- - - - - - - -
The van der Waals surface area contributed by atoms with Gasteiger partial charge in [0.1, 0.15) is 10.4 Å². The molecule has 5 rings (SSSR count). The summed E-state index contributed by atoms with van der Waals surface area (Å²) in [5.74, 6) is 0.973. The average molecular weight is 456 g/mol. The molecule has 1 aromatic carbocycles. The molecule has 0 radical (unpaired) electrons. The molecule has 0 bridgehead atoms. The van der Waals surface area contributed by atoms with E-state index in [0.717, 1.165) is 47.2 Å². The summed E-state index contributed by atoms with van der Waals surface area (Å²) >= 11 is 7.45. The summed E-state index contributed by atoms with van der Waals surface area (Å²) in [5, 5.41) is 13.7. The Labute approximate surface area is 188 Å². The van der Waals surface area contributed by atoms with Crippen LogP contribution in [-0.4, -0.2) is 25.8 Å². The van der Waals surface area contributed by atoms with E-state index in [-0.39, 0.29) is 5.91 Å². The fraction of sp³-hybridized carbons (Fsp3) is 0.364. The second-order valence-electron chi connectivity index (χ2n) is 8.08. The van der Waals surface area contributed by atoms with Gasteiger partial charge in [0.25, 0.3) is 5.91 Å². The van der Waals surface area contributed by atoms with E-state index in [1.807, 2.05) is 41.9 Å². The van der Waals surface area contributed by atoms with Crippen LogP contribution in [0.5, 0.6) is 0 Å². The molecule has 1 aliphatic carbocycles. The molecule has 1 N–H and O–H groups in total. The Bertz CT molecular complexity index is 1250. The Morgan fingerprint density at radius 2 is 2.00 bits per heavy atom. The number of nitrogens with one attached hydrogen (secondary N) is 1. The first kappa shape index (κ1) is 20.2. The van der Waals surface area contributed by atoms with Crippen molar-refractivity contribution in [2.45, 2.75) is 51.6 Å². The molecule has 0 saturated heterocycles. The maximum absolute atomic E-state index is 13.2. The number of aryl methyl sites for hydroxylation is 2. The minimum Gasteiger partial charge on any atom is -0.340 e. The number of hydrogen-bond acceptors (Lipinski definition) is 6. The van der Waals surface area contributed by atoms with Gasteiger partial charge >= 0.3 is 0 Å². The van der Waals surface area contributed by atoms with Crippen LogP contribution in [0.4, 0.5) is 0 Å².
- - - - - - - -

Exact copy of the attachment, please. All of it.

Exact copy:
The van der Waals surface area contributed by atoms with Gasteiger partial charge in [0.1, 0.15) is 10.4 Å². The molecule has 5 rings (SSSR count). The summed E-state index contributed by atoms with van der Waals surface area (Å²) in [5.74, 6) is 0.973. The average molecular weight is 456 g/mol. The molecule has 1 aromatic carbocycles. The molecule has 0 radical (unpaired) electrons. The molecule has 0 bridgehead atoms. The van der Waals surface area contributed by atoms with E-state index in [0.717, 1.165) is 47.2 Å². The summed E-state index contributed by atoms with van der Waals surface area (Å²) >= 11 is 7.45. The summed E-state index contributed by atoms with van der Waals surface area (Å²) in [5, 5.41) is 13.7. The Labute approximate surface area is 188 Å². The van der Waals surface area contributed by atoms with Crippen LogP contribution in [-0.4, -0.2) is 25.8 Å². The van der Waals surface area contributed by atoms with E-state index in [-0.39, 0.29) is 5.91 Å². The fraction of sp³-hybridized carbons (Fsp3) is 0.364. The second-order valence-electron chi connectivity index (χ2n) is 8.08. The van der Waals surface area contributed by atoms with Gasteiger partial charge in [0.25, 0.3) is 5.91 Å². The van der Waals surface area contributed by atoms with E-state index in [1.807, 2.05) is 41.9 Å². The van der Waals surface area contributed by atoms with Crippen LogP contribution in [0.5, 0.6) is 0 Å². The molecule has 1 aliphatic carbocycles. The molecule has 1 N–H and O–H groups in total. The Bertz CT molecular complexity index is 1250. The Morgan fingerprint density at radius 2 is 2.00 bits per heavy atom. The number of nitrogens with one attached hydrogen (secondary N) is 1. The first kappa shape index (κ1) is 20.2. The van der Waals surface area contributed by atoms with Crippen molar-refractivity contribution in [2.45, 2.75) is 51.6 Å². The molecule has 0 saturated heterocycles. The maximum absolute atomic E-state index is 13.2. The number of aryl methyl sites for hydroxylation is 2. The minimum Gasteiger partial charge on any atom is -0.340 e. The number of hydrogen-bond acceptors (Lipinski definition) is 6. The van der Waals surface area contributed by atoms with Gasteiger partial charge >= 0.3 is 0 Å². The van der Waals surface area contributed by atoms with Crippen LogP contribution in [0.4, 0.5) is 0 Å².